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Review: 'CPR'
'Crosby Pevar Raymond'   

-  Label: 'BMG'
-  Genre: 'Nineties' -  Release Date: '31.7.20.'-  Catalogue No: '538588612'

Our Rating:
The nice folks at BMG have given in to whoever was demanding the re-issue of CPR's back catalogue with cd re-issues of the bands two studio albums and making the 2 live albums available for download for anyone who can't get enough of David Crosby, Jeff Pevar and James Raymond work from 1996 to 2001. This debut album originally came out in 1998 and sank without a trace, which for many listeners who hear these re-issues maybe a surprise.

Now the press release and liner notes make some wild claims that these are some of David Crosby's best recordings ever, which really feels like an insult to the music he made in The Byrds and Crosby Stills Nash and Young and Crosby Stills and Nash, but perhaps that's what happens when a science writer pens the liner notes as Steve Silberman has.

In case you're not familiar with Pevar or Raymond, Jeff Pevar was a member of Marc Cohn's, Shawn Colvin and Rickie Lee Jones band's and James Raymond has played with among others Ronnie Laws as well as being David Crosby's son, that David gave up for adoption, and was only re-united with after his Liver transplant. This album was the first time they worked together so it must have been quite an emotional experience making this album.

The album opens with the clearly heartfelt Morrison that is David's thoughts on how The Doors film jars with his personal memories of Jim Morrison and his far too early exit. Now rather than making a song that sounds like The Doors this sounds far more like a Steely Dan out-take this is smooth jazz-rock with lovely harmonies that are more interesting than the bland as bland can be music.

That House has lyrics that are at times rather simplistic describing how if you go in the kitchen there's a door that leads out of the house, over super mild wallpaper jazz rock that is of course extremely well produced and played but just sounds totally un-inspiring.

One for Every Moment has some really interesting percussion and Spanish influenced guitar with lyrics about being in the desert and the longer this song goes on the more it feels like it is made for background music in a coffee shop complete with a too bland for Kenny G sax solo.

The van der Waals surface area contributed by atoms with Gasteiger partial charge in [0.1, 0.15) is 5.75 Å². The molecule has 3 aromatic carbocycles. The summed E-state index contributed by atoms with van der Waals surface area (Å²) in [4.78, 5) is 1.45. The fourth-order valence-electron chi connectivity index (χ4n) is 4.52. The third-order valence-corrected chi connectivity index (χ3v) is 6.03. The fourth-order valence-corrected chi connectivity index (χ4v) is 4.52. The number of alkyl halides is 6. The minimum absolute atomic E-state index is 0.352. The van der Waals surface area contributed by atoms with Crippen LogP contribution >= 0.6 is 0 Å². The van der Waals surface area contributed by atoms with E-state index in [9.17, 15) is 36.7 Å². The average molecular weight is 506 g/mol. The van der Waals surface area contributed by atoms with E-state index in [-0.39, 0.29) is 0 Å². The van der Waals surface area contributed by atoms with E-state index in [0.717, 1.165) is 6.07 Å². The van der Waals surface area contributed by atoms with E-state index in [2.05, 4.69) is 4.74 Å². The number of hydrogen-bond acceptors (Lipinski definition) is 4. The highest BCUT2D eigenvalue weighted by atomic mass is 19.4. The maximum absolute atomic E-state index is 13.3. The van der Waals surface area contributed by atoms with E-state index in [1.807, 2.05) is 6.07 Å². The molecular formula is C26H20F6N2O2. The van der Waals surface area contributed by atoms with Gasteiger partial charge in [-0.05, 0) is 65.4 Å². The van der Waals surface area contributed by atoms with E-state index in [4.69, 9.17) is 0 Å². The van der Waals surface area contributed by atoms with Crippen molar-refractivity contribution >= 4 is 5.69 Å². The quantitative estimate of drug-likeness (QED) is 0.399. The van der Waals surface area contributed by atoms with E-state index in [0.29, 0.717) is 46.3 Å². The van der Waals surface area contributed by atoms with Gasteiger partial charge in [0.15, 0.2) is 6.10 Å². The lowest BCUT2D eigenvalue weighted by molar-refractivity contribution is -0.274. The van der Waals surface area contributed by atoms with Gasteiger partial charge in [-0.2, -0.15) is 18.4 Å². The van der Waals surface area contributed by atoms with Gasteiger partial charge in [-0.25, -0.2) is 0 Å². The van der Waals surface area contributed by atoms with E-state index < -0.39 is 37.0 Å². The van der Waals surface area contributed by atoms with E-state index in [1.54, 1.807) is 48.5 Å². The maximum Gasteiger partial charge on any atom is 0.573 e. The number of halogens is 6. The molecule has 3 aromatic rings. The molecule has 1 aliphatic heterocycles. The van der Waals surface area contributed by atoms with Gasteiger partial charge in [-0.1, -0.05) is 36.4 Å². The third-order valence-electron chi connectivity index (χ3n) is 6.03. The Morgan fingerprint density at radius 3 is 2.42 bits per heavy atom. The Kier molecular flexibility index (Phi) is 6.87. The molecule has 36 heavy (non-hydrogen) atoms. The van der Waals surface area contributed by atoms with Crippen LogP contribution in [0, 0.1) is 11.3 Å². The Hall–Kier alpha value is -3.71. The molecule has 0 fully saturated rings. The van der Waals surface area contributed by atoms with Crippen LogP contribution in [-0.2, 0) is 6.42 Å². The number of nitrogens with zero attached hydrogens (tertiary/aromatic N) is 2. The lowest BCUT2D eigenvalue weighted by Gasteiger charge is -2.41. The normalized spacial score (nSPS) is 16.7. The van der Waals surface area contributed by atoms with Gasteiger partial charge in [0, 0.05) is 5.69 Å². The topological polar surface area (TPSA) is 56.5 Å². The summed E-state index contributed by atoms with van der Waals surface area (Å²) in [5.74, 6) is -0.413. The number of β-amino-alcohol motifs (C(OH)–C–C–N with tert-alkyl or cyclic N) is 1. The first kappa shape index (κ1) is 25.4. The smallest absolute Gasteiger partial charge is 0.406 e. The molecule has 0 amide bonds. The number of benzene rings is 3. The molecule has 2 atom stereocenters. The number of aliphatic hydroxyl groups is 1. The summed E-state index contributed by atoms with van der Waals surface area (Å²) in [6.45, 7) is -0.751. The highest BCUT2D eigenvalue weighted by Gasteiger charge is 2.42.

At The Edge is a song of survival from David who had by this point survived his own Drug fueled descent into Prison and a liver transplant and yet somehow this manages to be edge free somnambulant song ready to send the listeners to sleep as they wonder how have you treated your friends.

Somebody Else's Town at least picks up the tempo, so it sounds like the Ben Folds Five that helps make this sound like a piece of classic Yacht Rock.

Rusty And Blue is the sort of cocaine addled blues chill out that was aimed at the core American audiences that love the Grateful Dead and Steely Dan and the worst bits of The Eagles, which is the natural fanbase for this. Personally, not my thing but I get how well-constructed it is and the piano is Oscar Petersonesque this has a very three in the morning feel to it.

Somehow She Knew feels like a centre piece story song that slowly unfolds over seven slowly evolving minutes as we find out how she knew why he was feeling that way, a confessional heartfelt eulogy for his first love Christine Gail Hinton and how his current wife knew how the Fisher King hit him.

Little Blind Fish sounds almost like it's being sung round the old campfire by a wild river they are fishing in with some elastic bass and cool percussion while on a mushroom cloud.
Yesterday's Child is almost choral harmony vocals almost hymnal while gently spouting mantras and voices for change as we grow older and change with a song that sounds totally stuck in the mid 70's middle American AM rock.

It's All Coming Back To Me Know is the closest to classic Crosby Stills and Nash as they get and is the one song that sounds like it might have crossed over to anyone who wasn't already a Fan of David Crosby, it also has a very 80's MTV ready guitar solo in it.

Time Is The Final Currency was poignant enough for David to sing back in the 1990's now over 20 years later it has grown in meaning and it's unintentionally a song that feels right for our times in a very downbeat rumination of what time means to you as you get older and you never know how much more time you might have, be thankful for every breath you get, which is as 2020 as you can get.

Find out more at https://davidcrosby.com/ https://www.facebook.com/OfficialDavidCrosby/
  author: simonovitch

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